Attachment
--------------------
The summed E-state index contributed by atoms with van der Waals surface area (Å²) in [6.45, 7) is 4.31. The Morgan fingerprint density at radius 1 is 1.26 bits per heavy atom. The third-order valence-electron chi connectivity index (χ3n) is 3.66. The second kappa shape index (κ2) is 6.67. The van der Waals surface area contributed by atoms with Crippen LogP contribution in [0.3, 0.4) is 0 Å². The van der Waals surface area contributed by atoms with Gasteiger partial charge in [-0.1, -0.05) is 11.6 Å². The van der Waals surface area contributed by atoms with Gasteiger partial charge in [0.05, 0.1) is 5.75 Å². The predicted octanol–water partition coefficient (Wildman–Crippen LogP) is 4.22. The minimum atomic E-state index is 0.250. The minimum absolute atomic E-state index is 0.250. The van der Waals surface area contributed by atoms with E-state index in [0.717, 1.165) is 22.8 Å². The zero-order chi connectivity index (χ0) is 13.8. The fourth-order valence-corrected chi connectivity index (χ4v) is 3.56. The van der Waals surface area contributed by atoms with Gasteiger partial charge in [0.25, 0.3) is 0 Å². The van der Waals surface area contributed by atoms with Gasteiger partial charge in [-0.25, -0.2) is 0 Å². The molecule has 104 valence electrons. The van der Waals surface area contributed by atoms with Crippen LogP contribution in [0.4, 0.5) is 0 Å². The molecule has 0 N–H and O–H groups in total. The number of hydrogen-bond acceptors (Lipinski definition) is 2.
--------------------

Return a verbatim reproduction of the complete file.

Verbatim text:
The summed E-state index contributed by atoms with van der Waals surface area (Å²) in [6.45, 7) is 4.31. The Morgan fingerprint density at radius 1 is 1.26 bits per heavy atom. The third-order valence-electron chi connectivity index (χ3n) is 3.66. The second kappa shape index (κ2) is 6.67. The van der Waals surface area contributed by atoms with Crippen LogP contribution in [0.3, 0.4) is 0 Å². The van der Waals surface area contributed by atoms with Gasteiger partial charge in [-0.1, -0.05) is 11.6 Å². The van der Waals surface area contributed by atoms with Gasteiger partial charge in [0.05, 0.1) is 5.75 Å². The predicted octanol–water partition coefficient (Wildman–Crippen LogP) is 4.22. The minimum atomic E-state index is 0.250. The minimum absolute atomic E-state index is 0.250. The van der Waals surface area contributed by atoms with E-state index in [0.717, 1.165) is 22.8 Å². The zero-order chi connectivity index (χ0) is 13.8. The fourth-order valence-corrected chi connectivity index (χ4v) is 3.56. The van der Waals surface area contributed by atoms with Gasteiger partial charge in [0.25, 0.3) is 0 Å². The van der Waals surface area contributed by atoms with Gasteiger partial charge in [-0.25, -0.2) is 0 Å². The molecule has 104 valence electrons. The van der Waals surface area contributed by atoms with Crippen LogP contribution in [0.4, 0.5) is 0 Å². The molecule has 0 N–H and O–H groups in total. The number of hydrogen-bond acceptors (Lipinski definition) is 2.